Oakland Athletics’ Slugger Mark Canha Is Leaving a Good Impression
Oakland Athletics’ rookie Mark Canha has given the team every reason to believe he’s only going to get better as he heads into next season. Canha has had a strong second half, and he’s closing out the season with a very good case for why he belongs in the starting lineup next Opening Day.
When a team drafts a Rule 5 player, there’s no guarantee that they’ll stick. Rule 5 draftees must remain on the major league roster for the entire season, they can’t be stashed on the disabled list, and they’re often fairly unprepared to face major league players. There’s typically a reason that their original team left them unprotected in the draft in the first place.
In August, Canha has had 80 plate appearances – the most of any month this season. He’s batting .325/.350/.532 in the month, which feeds into his .270/.311/.430 line in the second half. For a player with no prior major league experience, that’s a great sign. He hit well during the first month of the season, then struggled when pitchers made adjustments, but he’s managed to make his own adjustments in return.
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With Ike Davis on the disabled list, Canha has been receiving regular playing time. This could also be another factor in his recent success. Sometimes, young players have trouble when they aren’t seeing pitches consistently, which was certainly a problem for Canha earlier in the year.
Canha’s .390 August BABIP shows that he can’t sustain the numbers he’s put up in August. He’s getting lucky, to some extent, compared to earlier months. However, there’s no reason to think he’s going to regress to the point where he can’t help the team next season.
Although the Athletics would have to pay Ike Davis a considerable amount of money to retain him in arbitration next season, going with Canha as the everyday first baseman instead would be a risky gamble. The better choice is to continue to work with him as a left fielder, taking at-bats away from Josh Reddick against lefties, and eliminating Sam Fuld as an outfielder altogether. Canha is better against left-handers than he has shown this year – his splits are atrocious due to his overall performance in the mid-season months. Fuld has not earned a roster spot on the team next season, and the A’s would be wise to cut ties with him over the winter.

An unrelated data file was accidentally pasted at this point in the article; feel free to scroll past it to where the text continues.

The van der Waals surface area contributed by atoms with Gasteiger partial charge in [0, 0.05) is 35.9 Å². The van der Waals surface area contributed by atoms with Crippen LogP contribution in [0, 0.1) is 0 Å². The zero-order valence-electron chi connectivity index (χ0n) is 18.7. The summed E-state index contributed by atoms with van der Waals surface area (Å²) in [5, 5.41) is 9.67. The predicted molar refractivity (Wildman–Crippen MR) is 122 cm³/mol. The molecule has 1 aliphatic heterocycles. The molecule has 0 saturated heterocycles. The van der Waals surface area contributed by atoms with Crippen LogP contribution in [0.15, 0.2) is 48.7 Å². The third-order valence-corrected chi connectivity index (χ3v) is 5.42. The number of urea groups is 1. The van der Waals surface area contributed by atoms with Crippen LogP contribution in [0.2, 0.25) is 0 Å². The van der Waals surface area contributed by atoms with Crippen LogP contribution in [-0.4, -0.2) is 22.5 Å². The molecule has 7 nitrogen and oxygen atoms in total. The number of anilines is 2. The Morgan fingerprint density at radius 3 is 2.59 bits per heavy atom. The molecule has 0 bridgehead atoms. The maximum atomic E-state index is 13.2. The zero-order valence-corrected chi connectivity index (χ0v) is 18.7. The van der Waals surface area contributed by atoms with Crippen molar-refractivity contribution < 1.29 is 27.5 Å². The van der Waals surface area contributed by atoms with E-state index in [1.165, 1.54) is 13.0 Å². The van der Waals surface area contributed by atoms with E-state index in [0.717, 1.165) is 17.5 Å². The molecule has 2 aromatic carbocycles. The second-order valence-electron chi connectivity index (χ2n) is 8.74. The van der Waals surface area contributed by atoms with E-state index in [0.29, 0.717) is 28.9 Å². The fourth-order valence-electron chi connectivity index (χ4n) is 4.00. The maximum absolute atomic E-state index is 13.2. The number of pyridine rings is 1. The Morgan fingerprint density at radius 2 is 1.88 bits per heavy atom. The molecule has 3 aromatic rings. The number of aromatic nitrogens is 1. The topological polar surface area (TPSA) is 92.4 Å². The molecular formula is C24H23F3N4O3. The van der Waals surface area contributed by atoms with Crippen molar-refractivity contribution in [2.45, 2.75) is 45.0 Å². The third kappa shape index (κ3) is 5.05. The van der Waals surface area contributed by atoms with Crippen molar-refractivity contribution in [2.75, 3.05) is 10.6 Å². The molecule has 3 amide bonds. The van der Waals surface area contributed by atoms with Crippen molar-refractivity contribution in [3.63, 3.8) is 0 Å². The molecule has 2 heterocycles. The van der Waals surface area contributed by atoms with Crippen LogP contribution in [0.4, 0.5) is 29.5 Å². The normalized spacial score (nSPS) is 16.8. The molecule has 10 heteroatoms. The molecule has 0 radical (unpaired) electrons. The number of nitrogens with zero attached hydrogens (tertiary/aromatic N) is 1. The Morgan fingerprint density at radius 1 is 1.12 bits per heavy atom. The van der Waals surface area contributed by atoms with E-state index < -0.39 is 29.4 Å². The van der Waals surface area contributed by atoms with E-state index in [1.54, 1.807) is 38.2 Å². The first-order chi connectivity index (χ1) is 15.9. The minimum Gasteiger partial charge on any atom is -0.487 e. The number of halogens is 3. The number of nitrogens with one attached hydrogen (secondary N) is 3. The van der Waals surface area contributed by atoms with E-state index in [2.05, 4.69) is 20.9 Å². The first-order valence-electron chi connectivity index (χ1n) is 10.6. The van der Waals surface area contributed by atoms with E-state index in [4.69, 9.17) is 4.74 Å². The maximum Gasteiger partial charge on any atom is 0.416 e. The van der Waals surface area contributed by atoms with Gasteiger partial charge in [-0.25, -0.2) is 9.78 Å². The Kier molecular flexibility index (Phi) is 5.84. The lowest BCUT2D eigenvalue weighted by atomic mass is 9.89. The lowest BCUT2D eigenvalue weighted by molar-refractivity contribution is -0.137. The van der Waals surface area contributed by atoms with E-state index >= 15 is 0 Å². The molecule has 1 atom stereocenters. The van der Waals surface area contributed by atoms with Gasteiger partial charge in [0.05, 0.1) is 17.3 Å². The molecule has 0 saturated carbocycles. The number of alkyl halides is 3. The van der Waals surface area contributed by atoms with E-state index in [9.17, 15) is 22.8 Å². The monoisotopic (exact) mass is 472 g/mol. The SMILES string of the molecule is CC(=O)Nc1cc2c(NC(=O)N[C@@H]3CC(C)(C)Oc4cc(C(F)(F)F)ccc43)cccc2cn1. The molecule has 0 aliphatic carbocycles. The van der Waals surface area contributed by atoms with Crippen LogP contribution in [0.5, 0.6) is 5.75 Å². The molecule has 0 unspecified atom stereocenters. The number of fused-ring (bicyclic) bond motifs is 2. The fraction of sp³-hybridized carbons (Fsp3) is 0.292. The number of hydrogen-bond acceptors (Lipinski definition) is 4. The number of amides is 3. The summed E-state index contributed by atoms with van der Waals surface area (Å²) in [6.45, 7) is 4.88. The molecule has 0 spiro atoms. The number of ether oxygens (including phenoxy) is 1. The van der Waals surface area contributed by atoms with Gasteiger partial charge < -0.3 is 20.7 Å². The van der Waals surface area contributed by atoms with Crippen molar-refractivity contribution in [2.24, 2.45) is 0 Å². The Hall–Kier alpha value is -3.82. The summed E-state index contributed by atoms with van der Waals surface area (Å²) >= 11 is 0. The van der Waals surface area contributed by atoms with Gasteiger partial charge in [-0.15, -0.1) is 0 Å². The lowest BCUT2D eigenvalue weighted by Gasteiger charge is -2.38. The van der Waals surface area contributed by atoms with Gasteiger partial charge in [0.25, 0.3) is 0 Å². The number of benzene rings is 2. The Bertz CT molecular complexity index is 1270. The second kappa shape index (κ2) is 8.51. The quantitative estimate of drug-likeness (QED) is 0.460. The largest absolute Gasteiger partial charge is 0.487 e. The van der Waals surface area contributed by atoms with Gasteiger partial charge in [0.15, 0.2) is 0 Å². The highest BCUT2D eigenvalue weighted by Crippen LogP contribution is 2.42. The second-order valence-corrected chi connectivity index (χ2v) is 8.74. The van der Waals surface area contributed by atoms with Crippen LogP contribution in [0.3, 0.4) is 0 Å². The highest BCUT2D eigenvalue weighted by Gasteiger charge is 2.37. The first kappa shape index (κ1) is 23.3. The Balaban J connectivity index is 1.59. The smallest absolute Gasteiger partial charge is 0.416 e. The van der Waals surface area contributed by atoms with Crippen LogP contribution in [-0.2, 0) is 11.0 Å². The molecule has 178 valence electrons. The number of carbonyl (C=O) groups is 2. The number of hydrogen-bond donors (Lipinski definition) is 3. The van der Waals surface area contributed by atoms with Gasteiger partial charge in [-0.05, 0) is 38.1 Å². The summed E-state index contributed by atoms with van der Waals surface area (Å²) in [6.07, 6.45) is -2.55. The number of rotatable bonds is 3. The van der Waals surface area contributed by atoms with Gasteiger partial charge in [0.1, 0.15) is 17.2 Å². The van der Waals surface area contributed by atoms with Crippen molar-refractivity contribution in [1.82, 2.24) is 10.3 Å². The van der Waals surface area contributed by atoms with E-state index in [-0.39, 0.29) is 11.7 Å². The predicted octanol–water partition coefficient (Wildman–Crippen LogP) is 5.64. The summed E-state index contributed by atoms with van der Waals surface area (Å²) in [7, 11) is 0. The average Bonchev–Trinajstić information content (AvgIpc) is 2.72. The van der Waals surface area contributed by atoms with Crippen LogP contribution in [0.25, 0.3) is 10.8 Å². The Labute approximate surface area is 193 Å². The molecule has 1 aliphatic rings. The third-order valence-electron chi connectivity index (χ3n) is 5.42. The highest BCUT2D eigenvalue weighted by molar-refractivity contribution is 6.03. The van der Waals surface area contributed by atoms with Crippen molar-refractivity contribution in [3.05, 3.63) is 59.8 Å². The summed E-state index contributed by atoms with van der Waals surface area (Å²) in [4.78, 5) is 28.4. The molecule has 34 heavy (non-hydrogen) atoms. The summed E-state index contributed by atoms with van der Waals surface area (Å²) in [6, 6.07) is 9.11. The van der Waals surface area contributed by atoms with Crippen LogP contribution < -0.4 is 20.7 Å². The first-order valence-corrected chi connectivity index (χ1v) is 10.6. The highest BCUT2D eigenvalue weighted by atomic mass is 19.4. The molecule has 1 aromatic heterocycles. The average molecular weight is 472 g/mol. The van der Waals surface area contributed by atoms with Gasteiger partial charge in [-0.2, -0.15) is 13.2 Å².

Canha’s power can certainly help the team, and as he gets more experience at the major league level, his plate discipline is likely to improve. His success in August has largely come from being aggressive, which has decreased his walk rate, but it may be the best strategy for a slugger like Canha. Using him behind Billy Burns in the batting order is the best possible role for him at this moment, because it gives him a consistent baserunner without all the added pressure of batting cleanup.
As a Rule 5 pick, it’s important to remember that Canha wasn’t deemed ready for the majors by the Marlins. He was thrust into this role, and he’s exceeded expectations just by making it to the end of the season. The caveat, of course, is that the A’s could afford to let him grow and develop on their big league club because they were out of the race so early, but he’s still done far more than the Marlins believed he was capable of. Because of his success, Canha has earned a spot on the Opening Day roster next season.